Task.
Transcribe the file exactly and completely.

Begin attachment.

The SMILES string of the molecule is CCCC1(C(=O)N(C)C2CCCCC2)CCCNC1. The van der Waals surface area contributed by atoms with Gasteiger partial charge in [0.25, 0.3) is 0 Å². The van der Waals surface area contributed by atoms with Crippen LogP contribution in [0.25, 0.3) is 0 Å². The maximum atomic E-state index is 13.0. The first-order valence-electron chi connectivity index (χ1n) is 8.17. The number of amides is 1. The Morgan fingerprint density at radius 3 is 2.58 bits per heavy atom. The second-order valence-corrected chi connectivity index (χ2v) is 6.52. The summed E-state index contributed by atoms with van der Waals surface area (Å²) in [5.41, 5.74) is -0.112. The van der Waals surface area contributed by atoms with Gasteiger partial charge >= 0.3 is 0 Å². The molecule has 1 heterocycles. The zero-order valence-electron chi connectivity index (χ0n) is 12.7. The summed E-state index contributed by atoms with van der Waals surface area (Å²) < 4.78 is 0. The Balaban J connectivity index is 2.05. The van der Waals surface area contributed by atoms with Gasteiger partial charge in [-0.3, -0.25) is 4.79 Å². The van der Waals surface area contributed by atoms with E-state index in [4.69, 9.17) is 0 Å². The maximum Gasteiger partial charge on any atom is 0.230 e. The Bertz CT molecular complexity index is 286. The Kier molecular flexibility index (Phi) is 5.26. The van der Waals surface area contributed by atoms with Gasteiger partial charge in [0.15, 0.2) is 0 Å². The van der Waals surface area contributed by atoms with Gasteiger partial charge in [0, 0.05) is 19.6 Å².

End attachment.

The SMILES string of the molecule is CCCC1(C(=O)N(C)C2CCCCC2)CCCNC1. The van der Waals surface area contributed by atoms with Gasteiger partial charge in [0.25, 0.3) is 0 Å². The van der Waals surface area contributed by atoms with Crippen LogP contribution in [0.25, 0.3) is 0 Å². The maximum atomic E-state index is 13.0. The first-order valence-electron chi connectivity index (χ1n) is 8.17. The number of amides is 1. The Morgan fingerprint density at radius 3 is 2.58 bits per heavy atom. The second-order valence-corrected chi connectivity index (χ2v) is 6.52. The summed E-state index contributed by atoms with van der Waals surface area (Å²) in [5.41, 5.74) is -0.112. The van der Waals surface area contributed by atoms with Gasteiger partial charge >= 0.3 is 0 Å². The molecule has 1 heterocycles. The zero-order valence-electron chi connectivity index (χ0n) is 12.7. The summed E-state index contributed by atoms with van der Waals surface area (Å²) < 4.78 is 0. The Balaban J connectivity index is 2.05. The van der Waals surface area contributed by atoms with Gasteiger partial charge in [-0.3, -0.25) is 4.79 Å². The van der Waals surface area contributed by atoms with E-state index in [4.69, 9.17) is 0 Å². The maximum Gasteiger partial charge on any atom is 0.230 e. The Bertz CT molecular complexity index is 286. The Kier molecular flexibility index (Phi) is 5.26. The van der Waals surface area contributed by atoms with Gasteiger partial charge in [0.15, 0.2) is 0 Å². The van der Waals surface area contributed by atoms with Gasteiger partial charge in [0, 0.05) is 19.6 Å².